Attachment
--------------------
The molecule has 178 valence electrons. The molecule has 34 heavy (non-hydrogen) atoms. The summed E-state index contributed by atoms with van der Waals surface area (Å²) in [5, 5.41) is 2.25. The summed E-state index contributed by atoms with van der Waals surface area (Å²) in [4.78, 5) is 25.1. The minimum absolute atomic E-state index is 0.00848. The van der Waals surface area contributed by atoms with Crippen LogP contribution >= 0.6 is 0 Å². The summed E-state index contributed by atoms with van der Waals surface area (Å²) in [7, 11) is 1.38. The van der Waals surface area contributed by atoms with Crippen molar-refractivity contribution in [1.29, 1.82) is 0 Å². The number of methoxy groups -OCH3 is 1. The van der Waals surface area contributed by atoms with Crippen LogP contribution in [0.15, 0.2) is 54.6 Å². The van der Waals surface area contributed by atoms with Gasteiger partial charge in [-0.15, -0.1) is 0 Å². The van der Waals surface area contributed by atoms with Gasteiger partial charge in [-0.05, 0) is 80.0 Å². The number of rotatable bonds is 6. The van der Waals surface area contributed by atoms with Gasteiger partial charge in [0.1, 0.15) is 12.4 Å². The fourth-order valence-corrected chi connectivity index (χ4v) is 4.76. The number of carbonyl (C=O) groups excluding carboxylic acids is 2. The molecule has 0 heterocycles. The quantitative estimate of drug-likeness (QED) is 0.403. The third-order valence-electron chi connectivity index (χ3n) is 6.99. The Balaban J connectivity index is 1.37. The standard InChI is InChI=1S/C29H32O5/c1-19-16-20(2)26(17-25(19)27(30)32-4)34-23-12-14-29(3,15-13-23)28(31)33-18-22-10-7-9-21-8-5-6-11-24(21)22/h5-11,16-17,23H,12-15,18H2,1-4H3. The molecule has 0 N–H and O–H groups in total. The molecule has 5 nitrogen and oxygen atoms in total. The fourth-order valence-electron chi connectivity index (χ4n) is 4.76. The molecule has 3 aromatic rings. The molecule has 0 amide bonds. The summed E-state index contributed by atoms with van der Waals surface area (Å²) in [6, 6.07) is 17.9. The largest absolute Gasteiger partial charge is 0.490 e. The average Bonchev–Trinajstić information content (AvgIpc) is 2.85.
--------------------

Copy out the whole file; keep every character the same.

The molecule has 178 valence electrons. The molecule has 34 heavy (non-hydrogen) atoms. The summed E-state index contributed by atoms with van der Waals surface area (Å²) in [5, 5.41) is 2.25. The summed E-state index contributed by atoms with van der Waals surface area (Å²) in [4.78, 5) is 25.1. The minimum absolute atomic E-state index is 0.00848. The van der Waals surface area contributed by atoms with Crippen LogP contribution >= 0.6 is 0 Å². The summed E-state index contributed by atoms with van der Waals surface area (Å²) in [7, 11) is 1.38. The van der Waals surface area contributed by atoms with Crippen molar-refractivity contribution in [1.29, 1.82) is 0 Å². The number of methoxy groups -OCH3 is 1. The van der Waals surface area contributed by atoms with Crippen LogP contribution in [0.15, 0.2) is 54.6 Å². The van der Waals surface area contributed by atoms with Gasteiger partial charge in [-0.15, -0.1) is 0 Å². The van der Waals surface area contributed by atoms with Gasteiger partial charge in [-0.05, 0) is 80.0 Å². The number of rotatable bonds is 6. The van der Waals surface area contributed by atoms with Gasteiger partial charge in [0.1, 0.15) is 12.4 Å². The fourth-order valence-corrected chi connectivity index (χ4v) is 4.76. The number of carbonyl (C=O) groups excluding carboxylic acids is 2. The molecule has 0 heterocycles. The quantitative estimate of drug-likeness (QED) is 0.403. The third-order valence-electron chi connectivity index (χ3n) is 6.99. The Balaban J connectivity index is 1.37. The standard InChI is InChI=1S/C29H32O5/c1-19-16-20(2)26(17-25(19)27(30)32-4)34-23-12-14-29(3,15-13-23)28(31)33-18-22-10-7-9-21-8-5-6-11-24(21)22/h5-11,16-17,23H,12-15,18H2,1-4H3. The molecule has 0 N–H and O–H groups in total. The molecule has 5 nitrogen and oxygen atoms in total. The fourth-order valence-electron chi connectivity index (χ4n) is 4.76. The molecule has 3 aromatic rings. The molecule has 0 amide bonds. The summed E-state index contributed by atoms with van der Waals surface area (Å²) in [6, 6.07) is 17.9. The largest absolute Gasteiger partial charge is 0.490 e. The average Bonchev–Trinajstić information content (AvgIpc) is 2.85.